REVIEW: Star-crossed lovers with youthful energy and romantic charm Romeo and Juliet, Crucible Theatre

ROMEO AND JULIET

ROMEO AND JULIET

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People sporting dodgy moustaches and retro hairstyles, dressed in scruffy jeans, jump-suits and shells-suits, while crushed cans of Polish lager and empty takeaway cartons bestrew the stage backed by a wall of corrugated iron.

Director Jonathan Humphries and designer Hannah Clark’s vision of fair Verona is a bit disorientating at first It’s a novel idea to reflect the Montague and Capulet enmity in the clan feuds in the Balkans in the Nineties and fortunately he doesn’t take the analogy too far.

It all revolves around the star-crossed lovers, and in their first encounter at the masked dance they dance around each other in love-at-first-sight rapture as the other characters’ actions are frozen.

Freddie Fox immediately impresses as Romeo with a sexy swagger and bravado crossed with boyish confusion and vulnerability. It’s a performance that no doubt earned the approval of his family support on press night which included father and mother Edward Fox and Joanna David and sister Emilia Fox.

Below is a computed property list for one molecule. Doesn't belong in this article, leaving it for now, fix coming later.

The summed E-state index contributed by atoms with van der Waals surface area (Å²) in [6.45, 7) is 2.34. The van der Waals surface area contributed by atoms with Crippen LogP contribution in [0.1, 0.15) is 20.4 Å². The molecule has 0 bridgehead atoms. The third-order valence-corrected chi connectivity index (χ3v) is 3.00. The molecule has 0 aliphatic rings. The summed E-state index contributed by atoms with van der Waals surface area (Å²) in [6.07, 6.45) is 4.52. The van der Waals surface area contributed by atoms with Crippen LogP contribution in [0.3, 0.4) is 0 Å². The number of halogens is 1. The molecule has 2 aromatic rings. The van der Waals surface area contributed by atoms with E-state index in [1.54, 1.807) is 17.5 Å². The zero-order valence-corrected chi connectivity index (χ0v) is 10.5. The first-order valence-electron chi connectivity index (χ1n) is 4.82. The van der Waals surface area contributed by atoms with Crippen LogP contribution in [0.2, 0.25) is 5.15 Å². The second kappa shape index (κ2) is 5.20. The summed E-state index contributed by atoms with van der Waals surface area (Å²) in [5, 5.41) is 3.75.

As Juliet Morfydd Clark is sweet but subdued at first but comes into her own in the second half when we see more of her with Romeo banished and her anguish turns to defiance.

Jonathan Humphries comes up with some inventive comic touches such as some business with a leaf blower or Benvolio and Mercutio (Scott Arthur and Simon Manyonda, both good) popping up from traps to play out a scene in a sauna.

Rachel Lumberg is given free rein to play for laughs as the jabbering northern Nurse (there is a baffling mishmash of accents, incidentally) but the darker aspects of the story are not overlooked such as the misogyny demonstrated by Mercutio towards the Nurse and Capulet’s violent treatment of his errant daughter.

The casting of a female Friar (Charlie Bate) is no mere novelty and lends a different slant when Romeo threatens suicide and she chides: “Art thou a man?”

The production also makes use of the auditorium to good effect, especially in the well-executed balcony scene when Romeo seems to confide in the audience.

With brisk and bloody fight scenes, it’s a production which exudes youthful energy along with romantic charm which should appeal to that very audience.